Myriad Genetics ($MYGN) had warned that CMS reimbursement for its BRCA predictive cancer tests could drop by close to 50% this year. Payments are indeed declining, but the Utah diagnostics company disclosed in a recent regulatory filing that they won't drop nearly as much as previously expected.
The Centers for Medicare and Medicaid Services announced late last year that they'd slash reimbursement levels from $2,795 to $1,438 for a full sequencing of BRCA1 and BRCA2 genes. But CMS revised its pricing plans as of April 1, according to the company's regulatory filing, and will now pay $2,184 for the full sequencing of BRCA1 and BRCA2 genes--still a decline, but 52% higher than originally anticipated.
That's great news for Myriad, whose market-leading BRACAnalysis test screens for mutations in both genes and produces the bulk of the company's revenue. BRCA1 and BRCA2 mutations can point to a much higher risk of breast or ovarian cancer.
Investors are more than happy about the news. They've driven Myriad's stock up more than 11% since April 1. Myriad traded at $39.29 late morning on April 3, up slightly from the previous day's close.
The U.S. Supreme Court invalidated some of Myriad's BRCA patents last summer but upheld others, which the CMS used as a reason for its initial reimbursement reduction, noting that rival labs were now offering much cheaper BRCA testing as a result of the court's decision. But Myriad participated in a public comment period earlier this year in which it addressed the original, larger CMS reimbursement cut.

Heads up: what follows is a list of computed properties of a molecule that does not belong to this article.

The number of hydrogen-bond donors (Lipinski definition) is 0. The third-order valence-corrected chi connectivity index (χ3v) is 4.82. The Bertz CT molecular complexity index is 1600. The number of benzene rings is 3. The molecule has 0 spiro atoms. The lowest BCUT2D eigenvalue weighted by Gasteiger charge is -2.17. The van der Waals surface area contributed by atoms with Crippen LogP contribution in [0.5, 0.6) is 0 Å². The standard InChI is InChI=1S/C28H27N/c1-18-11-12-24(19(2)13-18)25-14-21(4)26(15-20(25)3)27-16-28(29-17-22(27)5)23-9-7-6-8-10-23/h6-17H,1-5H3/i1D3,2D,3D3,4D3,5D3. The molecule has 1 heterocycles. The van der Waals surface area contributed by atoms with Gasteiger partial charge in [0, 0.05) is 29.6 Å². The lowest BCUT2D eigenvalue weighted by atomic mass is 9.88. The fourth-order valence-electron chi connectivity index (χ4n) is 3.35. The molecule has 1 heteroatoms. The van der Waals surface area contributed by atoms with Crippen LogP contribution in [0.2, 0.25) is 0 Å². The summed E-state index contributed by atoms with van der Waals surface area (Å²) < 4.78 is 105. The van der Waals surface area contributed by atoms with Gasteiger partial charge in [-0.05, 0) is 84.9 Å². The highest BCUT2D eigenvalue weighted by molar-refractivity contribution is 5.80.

Leerink analyst Dan Leonard, in a research note quoted by Investor's Business Daily, noted that the upward revision stems from new pricing data submitted to the CMS that showed other labs were actually charging between $2,000 and $2,500 for their BRCA tests.
Myriad has sued a number of its rivals since they launched their own BRCA tests, including Quest Diagnostics ($DGX), LabCorp ($LH) and others, alleging patent infringement. Last month, a U.S. district judge in Utah denied Myriad's motion to stop Ambry Genetics from selling its own version of the BRCA test. The company also recently settled a similar lawsuit against Gene by Gene.
Myriad's stock is up more than 80% since the beginning of the year. Stellar financial performance has helped, as well as the company's ongoing effort to diversify with new tests and products in the wake of the U.S. Supreme Court decision last year. Investors also responded favorably to Myriad's plans announced in February to buy Crescendo bioscience for $270 million, in order to grab that company's rheumatoid arthritis molecular diagnostic.